Q  Well, did Colette appear to take up a lot of her time with her two children?  Is that a fair statement?
A  She spent -- she did spend time.  I had the feeling that they were friends, that they did things as friends -- more Kimmie and Colette maybe because the little girl was a little too small to do things.  But they did things together in the afternoon before dinner.
Q  Would you characterize Colette as protective of her two children in any way?
A  Well, I guess that's the maternal extinct we always hear about.  Of course she was protective.
Q  Now, with respect to her pregnancy, did Colette ever tell you of the difficulty that she had in her pregnancy with Kristen?
A  No; the only problem that I ever knew was about her varicose veins with Jeff saying, "Put your legs up."  That was the only problem that I ever heard about.
Q  She never spoke to you about how her previous births of her children took place; that is, by Caesarian section?
A  No; I was not aware of that.
Q  She did not indicate, I take it then, any fear of her third pregnancy to your knowledge?
A  No.
Q  Now, the last time -- you say you saw her or spoke with her several times after Christmas, 1969.  Was that still on a weekly basis?
A  Yeah; I would say probably once a week or once every ten days, something like that.  As I became more at home at Fort Bragg, I got involved in some activities and so I didn't probably talk to her as much as I did when we first arrived, but I still did talk to her.
Q  If you can recall, when was the last time, to your knowledge, that you either saw her or spoke with her?
A  I'm really sorry.  I can't -- that was nine and a half years ago and I just couldn't be specific at this time.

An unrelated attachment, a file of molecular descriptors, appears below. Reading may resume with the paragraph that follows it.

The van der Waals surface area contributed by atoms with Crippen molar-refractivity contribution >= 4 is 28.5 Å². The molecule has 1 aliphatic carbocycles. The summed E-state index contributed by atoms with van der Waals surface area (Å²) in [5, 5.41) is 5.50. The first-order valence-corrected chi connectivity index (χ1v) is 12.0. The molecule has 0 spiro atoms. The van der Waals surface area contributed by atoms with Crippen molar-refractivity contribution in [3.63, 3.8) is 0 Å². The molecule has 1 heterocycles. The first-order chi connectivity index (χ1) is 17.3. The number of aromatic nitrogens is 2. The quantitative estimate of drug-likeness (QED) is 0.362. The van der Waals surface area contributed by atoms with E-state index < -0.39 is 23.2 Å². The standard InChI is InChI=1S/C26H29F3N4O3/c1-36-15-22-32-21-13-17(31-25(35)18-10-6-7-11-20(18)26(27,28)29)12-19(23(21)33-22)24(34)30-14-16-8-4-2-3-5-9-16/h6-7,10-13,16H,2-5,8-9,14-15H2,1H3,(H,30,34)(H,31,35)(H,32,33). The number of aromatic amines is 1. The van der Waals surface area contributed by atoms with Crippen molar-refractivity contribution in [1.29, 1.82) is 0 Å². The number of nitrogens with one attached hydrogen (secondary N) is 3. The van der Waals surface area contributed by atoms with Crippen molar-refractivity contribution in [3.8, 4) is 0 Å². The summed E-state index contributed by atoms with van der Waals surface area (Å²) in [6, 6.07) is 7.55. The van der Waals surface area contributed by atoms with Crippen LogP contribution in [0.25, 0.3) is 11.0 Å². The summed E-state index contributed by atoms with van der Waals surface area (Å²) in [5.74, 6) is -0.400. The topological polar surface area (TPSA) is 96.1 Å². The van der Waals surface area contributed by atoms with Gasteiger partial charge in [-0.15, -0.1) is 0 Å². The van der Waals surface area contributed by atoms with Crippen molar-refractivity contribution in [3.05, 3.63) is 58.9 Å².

Q  Do you know whether or not it was in February?
A  I think it was.  I think that I talked to her -- you know -- throughout January and February, but I'm just -- it was a long time ago.

MR. BLACKBURN:  No further questions, Your Honor.

MR. SEGAL:  One very brief matter.

R E D I R E C T  E X A M I N A T I O N  3:54 p.m.

Q  Did Mrs. MacDonald indicate to you whether or not she desired to have a third child?
A  She merely said to me, "We are going to have 'x' number of children."  I always had the impression that Kimmie and Kristen were the beginning of a family, not the end of a family and, as I said, I had a feeling that she felt a very positive feeling about this pregnancy.

MR. SEGAL:  I have nothing further.  Anything else from the Government?

(No response.)

MR. SEGAL:  Thank you, Ms. Butner.  You may step down.

(Witness excused.)

THE COURT:  Call your next witness.

MR. SEGAL:  We have nothing else at this time, Your Honor.

THE COURT:  Very well.  Let me see you about some scheduling matters at the bench.

(Bench conference -- unreported.)